Chlorpyrifos use has fallen in California from two million pounds in 2005 to 900,000 pounds in 2016, but the state is still the largest user of the pesticide in the U.S.

EcoWatch Daily Newsletter

The Yersinia pestis bacteria causes bubonic plague in animals and humans. Illustration based on light microscope image At 1000x. BSIP / UIG Via Getty Images

A herdsman in the Chinese autonomous region of Inner Mongolia was diagnosed with the bubonic plague Sunday, The New York Times reported.

Read More Show Less
Plant pathologist Carolee Bull works in her home garden in State College, Pennsylvania. Carolee Bull, CC BY-ND

By Matt Kasson, Brian Lovett and Carolee Bull

Home gardening is having a boom year across the U.S. Whether they're growing their own food in response to pandemic shortages or just looking for a diversion, numerous aspiring gardeners have constructed their first raised beds, and seeds are flying off suppliers' shelves. Now that gardens are largely planted, much of the work for the next several months revolves around keeping them healthy.

Read More Show Less
Hotter temperatures have been linked to a rise in energy poverty, with more people struggling to meet their energy bills from their household income. Flickr / CC by 2.0

By Emma Charlton

The effects of climate change may more far-reaching than you think.

Hotter temperatures have been linked to a rise in energy poverty, with more people struggling to meet their energy bills from their household income, according to a new study published on ScienceDirect by researchers from Italy's Ca' Foscari University.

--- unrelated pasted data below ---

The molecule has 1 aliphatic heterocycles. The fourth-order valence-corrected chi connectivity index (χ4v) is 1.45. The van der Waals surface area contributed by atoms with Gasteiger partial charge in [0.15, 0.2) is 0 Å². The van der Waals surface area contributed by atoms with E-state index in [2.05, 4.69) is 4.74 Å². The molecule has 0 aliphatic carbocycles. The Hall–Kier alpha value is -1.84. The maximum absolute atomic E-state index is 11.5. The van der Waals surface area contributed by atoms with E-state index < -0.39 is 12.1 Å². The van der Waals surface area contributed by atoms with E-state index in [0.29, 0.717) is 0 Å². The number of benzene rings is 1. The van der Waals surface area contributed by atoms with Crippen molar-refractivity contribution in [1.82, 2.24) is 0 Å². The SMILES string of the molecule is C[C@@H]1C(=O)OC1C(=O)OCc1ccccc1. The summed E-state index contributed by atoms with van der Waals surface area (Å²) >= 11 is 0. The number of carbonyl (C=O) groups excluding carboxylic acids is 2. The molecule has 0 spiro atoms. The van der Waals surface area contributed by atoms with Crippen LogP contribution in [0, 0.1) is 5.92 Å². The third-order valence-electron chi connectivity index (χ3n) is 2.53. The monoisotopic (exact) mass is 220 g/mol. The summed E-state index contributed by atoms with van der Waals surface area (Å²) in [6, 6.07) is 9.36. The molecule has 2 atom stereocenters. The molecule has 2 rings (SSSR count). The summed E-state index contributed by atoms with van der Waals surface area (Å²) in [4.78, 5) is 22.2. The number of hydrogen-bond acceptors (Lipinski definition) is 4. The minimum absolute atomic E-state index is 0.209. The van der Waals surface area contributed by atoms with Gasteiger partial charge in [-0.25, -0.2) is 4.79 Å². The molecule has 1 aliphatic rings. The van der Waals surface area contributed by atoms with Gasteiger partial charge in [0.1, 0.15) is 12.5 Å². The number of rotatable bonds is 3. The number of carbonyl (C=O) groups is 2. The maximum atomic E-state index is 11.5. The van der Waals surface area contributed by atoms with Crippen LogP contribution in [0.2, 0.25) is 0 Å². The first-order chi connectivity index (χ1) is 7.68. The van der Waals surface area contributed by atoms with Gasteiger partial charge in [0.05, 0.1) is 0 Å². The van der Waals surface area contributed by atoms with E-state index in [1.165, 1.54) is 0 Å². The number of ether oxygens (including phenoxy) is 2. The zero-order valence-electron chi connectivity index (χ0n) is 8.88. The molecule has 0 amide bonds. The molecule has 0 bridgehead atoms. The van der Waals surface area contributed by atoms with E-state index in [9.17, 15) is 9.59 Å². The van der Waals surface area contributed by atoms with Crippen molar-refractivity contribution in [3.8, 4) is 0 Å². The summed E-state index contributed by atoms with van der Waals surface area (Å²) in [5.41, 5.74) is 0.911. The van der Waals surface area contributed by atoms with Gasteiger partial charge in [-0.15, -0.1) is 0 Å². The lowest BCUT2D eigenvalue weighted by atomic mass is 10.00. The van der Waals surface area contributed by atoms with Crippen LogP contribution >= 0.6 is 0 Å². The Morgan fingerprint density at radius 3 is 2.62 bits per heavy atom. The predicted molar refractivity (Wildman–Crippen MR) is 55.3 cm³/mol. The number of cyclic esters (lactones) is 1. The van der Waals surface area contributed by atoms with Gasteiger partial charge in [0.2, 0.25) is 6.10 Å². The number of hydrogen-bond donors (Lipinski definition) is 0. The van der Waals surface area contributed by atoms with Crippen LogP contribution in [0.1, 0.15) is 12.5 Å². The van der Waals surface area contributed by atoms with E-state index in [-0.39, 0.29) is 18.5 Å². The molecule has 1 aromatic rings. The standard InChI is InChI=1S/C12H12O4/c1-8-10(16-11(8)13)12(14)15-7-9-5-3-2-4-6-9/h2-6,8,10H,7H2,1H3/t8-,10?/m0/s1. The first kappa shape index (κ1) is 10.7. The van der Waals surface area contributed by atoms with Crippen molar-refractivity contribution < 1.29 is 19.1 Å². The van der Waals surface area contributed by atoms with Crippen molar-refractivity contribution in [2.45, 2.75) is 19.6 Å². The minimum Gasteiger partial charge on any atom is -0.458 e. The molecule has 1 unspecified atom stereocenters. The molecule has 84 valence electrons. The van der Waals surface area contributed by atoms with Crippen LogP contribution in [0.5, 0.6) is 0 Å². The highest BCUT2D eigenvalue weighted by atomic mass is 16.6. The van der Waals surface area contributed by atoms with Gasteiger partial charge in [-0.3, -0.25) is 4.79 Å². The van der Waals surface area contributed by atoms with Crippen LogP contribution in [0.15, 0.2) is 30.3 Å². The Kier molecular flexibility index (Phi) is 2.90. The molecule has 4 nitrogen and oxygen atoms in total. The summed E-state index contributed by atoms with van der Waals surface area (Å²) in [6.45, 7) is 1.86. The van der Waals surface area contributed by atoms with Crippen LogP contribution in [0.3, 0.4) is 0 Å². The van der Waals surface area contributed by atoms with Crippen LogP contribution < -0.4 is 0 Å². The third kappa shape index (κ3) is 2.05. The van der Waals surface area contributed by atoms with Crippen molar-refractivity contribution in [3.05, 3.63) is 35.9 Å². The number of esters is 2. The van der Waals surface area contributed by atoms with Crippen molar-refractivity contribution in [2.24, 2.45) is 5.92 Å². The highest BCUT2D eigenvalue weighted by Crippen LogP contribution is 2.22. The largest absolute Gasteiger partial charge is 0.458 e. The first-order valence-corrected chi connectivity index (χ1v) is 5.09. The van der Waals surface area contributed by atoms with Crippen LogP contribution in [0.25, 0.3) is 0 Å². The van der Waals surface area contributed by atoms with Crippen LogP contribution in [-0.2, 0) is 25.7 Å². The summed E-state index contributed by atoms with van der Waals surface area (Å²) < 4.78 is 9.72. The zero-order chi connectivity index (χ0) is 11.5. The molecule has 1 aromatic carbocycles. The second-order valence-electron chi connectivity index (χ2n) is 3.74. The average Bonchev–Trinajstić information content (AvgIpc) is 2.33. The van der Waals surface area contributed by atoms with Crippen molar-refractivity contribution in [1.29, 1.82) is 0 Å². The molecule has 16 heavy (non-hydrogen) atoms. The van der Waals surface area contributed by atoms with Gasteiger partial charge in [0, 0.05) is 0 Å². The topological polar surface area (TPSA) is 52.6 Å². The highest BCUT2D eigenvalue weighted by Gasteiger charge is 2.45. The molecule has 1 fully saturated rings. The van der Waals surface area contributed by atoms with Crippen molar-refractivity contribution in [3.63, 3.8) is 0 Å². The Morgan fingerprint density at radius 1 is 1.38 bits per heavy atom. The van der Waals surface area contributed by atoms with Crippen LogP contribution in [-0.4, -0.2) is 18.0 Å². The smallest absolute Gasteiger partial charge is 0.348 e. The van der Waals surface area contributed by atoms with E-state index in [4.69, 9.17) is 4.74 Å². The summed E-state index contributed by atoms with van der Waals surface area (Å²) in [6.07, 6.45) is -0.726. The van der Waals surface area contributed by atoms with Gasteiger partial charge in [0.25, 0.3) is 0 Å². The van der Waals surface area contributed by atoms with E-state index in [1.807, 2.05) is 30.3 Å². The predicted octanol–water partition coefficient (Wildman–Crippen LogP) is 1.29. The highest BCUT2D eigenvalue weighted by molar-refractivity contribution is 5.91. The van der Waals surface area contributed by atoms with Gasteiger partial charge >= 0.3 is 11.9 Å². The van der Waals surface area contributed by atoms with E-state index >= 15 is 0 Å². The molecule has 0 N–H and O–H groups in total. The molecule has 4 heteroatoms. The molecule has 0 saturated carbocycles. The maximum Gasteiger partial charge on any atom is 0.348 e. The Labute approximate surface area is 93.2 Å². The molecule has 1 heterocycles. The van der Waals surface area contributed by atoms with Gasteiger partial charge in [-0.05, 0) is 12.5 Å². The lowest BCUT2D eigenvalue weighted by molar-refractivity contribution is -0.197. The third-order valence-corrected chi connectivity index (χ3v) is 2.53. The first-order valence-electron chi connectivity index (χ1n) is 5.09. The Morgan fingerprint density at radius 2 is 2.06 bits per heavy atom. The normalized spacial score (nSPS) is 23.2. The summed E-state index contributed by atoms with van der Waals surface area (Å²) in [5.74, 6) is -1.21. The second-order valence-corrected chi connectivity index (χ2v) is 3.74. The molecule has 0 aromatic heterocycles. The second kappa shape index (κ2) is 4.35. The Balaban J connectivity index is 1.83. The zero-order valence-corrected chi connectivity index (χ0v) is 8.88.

Read More Show Less
Naegleria fowleri (commonly referred to as the "brain-eating amoeba") is a free-living microscopic amoeba (single-celled living organism). Centers for Disease Control

As if the surging cases of coronavirus weren't enough for Floridians to handle, now the state's Department of Health (DOH) has confirmed that a person in the Tampa area tested positive for a rare brain-eating amoeba, according to CBS News. The Florida DOH posted a warning to residents to remind them of the dangers of the rare single-celled amoeba that attacks brain tissue.

Read More Show Less

Scientists are urging the WHO to revisit their coronavirus guidance to focus more on airborne transmission and less on hand sanitizer and hygiene. John Lund / Photodisc / Getty Images

The World Health Organization (WHO) is holding the line on its stance that the respiratory droplets of the coronavirus fall quickly to the floor and are not infectious. Now, a group of 239 scientists is challenging that assertion, arguing that the virus is lingering in the air of indoor environments, infecting people nearby, as The New York Times reported.

Read More Show Less
Along the northern shores of the Gulf of Mexico, oysters live in coastal estuaries where saltwater and freshwater meet and mix. Flickr / CC by 2.0

Along the northern shores of the Gulf of Mexico, oysters live in coastal estuaries where saltwater and freshwater meet and mix.

Read More Show Less

Trending

Japan Self-Defense Forces and police officers join rescue operations at a nursing home following heavy rain in Kuma village, Kumamoto prefecture on July 5, 2020. STR / JIJI PRESS / AFP / Getty Images

Scores of people remained stranded in southern Japan on Sunday after heavy rain the day before caused deep flooding and mudslides that left at least 34 people confirmed or presumed dead.

Read More Show Less